Editor’s Note: Some ideas are worth repeating. We dipped into the archives for this passage, which was excerpted from the 2006 article “Product Development and Procurement Professionals Create the Competitive Edge in a Slowing Market” by John A. Engelhardt, Knowledge Enterprises.
From a Straight Line to a Circle
Although concurrent development has been touted for decades as the new paradigm, few companies have truly embraced it, especially in the medical device markets. In fact, a term is needed to describe an optimally efficient model of development. For sake of illustration, let’s call it concurrent commercialization. In this new paradigm, all elements of commercialization are engaged simultaneously, beginning at the concept stage. A new set of criteria accompanies the design process from the idea to the patient. At the napkin sketch stage, the following questions are asked and answered, and then continuously re-asked and re-answered until the product is on the shelf.
- What is the part made of?
- Do more cost/time effective alternatives exist?
- How is the part to be manufactured?
- Is this the most cost/time effective method?
- How is the part to be dimensionally validated?
- What is the most cost/time effective method of doing so?
- Can alternative methods eliminate time and cost without compromising quality or function?
- What is the earliest and broadest regulatory strategy that can be applied to the part?
- Can we make design changes to optimize the entire process without compromising quality and function?
- Have the changes fundamentally affected the commercial features and benefits? The regulatory disposition?
- How does my make/buy decision affect all of the above?
Some of the above can be answered by advanced development tools, such as design and manufacturing simulation packages. Others will need to be the subject of numerous iterations and reduction to prototypes.
Some product development engineers will look at this list and say, “It’s not my job to decide the cheapest way to make a part.” Some purchasing people will comment, “Just give me the final production prints and I’ll find the best way to get it manufactured.” This new way of looking at life turns the straight line development system back upon itself in a circle in which each element of the process is integrally and continuously involved from nearly square one. The image below shows the relationship between the disciplines in the concurrent commercialization model.
You will note that the current process mandates R&D and marketing together to be central to the management of the process. This is essential in order to create and maintain the original specifications through multiple iterations.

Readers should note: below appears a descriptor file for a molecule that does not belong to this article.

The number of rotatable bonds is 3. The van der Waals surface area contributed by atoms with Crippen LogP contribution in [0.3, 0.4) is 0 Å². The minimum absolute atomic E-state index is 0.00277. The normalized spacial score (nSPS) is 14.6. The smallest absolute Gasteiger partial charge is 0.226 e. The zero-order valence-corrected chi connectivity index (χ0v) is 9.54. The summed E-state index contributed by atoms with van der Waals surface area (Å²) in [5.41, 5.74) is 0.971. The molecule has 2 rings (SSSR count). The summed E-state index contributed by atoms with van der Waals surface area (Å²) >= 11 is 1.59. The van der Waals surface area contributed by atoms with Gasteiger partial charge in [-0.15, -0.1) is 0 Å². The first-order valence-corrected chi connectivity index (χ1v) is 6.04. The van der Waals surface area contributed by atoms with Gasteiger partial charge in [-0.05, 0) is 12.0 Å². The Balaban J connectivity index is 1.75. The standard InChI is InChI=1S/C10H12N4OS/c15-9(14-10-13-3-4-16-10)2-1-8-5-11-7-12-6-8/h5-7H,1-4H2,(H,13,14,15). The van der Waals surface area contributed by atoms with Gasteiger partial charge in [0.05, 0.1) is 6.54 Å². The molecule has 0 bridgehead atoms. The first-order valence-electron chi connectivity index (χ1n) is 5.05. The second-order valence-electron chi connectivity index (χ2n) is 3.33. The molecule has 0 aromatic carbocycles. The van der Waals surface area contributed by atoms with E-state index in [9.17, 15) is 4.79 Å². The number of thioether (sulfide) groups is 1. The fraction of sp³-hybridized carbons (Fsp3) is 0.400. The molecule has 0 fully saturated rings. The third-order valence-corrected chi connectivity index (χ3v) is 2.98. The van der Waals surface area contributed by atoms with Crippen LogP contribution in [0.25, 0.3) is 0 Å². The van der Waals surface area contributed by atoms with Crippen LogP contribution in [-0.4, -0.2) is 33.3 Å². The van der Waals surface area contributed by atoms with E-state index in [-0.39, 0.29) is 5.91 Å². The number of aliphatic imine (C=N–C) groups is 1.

Note also that the concurrent process includes direct and simultaneous dialogue with purchasing. This is to provide continuous feedback regarding the most optimal alternatives that might be available to the process.
In the concurrent process, delays are noted early and can be anticipated and avoided. By constant communication of design evolution, optimization can be implemented by all parties involved. The result is better AND cheaper AND faster.
It has been our observation that most successful concurrent development programs include clinical evaluations after each critical interaction, as well as a dedicated pilot production process.
Changing How You View Technology Improvements
Most everyone in the development process is excited about new technology. The reality of today is that the system can no longer abide by technology for technology’s sake. To find a stronger or more biocompatible material or a sterilization process that zaps more microorganisms, or a plastic that can withstand more autoclave cycles, are all noble endeavors, but you will herefore be asked how the “system” can afford such improvements. The ability of your organization to best its competitors will not so much be measured by driving improved technologies to market, but by doing so under the most favorable metrics.
Becoming Business Critical
Your value inside your organization is proportional to your contribution to its corporate directives. While research and development and supply chain management have perhaps in the past seen themselves outside of any direct contribution, the future does indeed belong to them. By streamlining the commercialization process, speeding time to market, innovating at increasing cost efficiency (and with zero defects), you will more directly ensure that your company’s strategic and financial directives are met, its place in the increasingly competitive market environment assured and your place in the organization secure as critical to its ongoing success.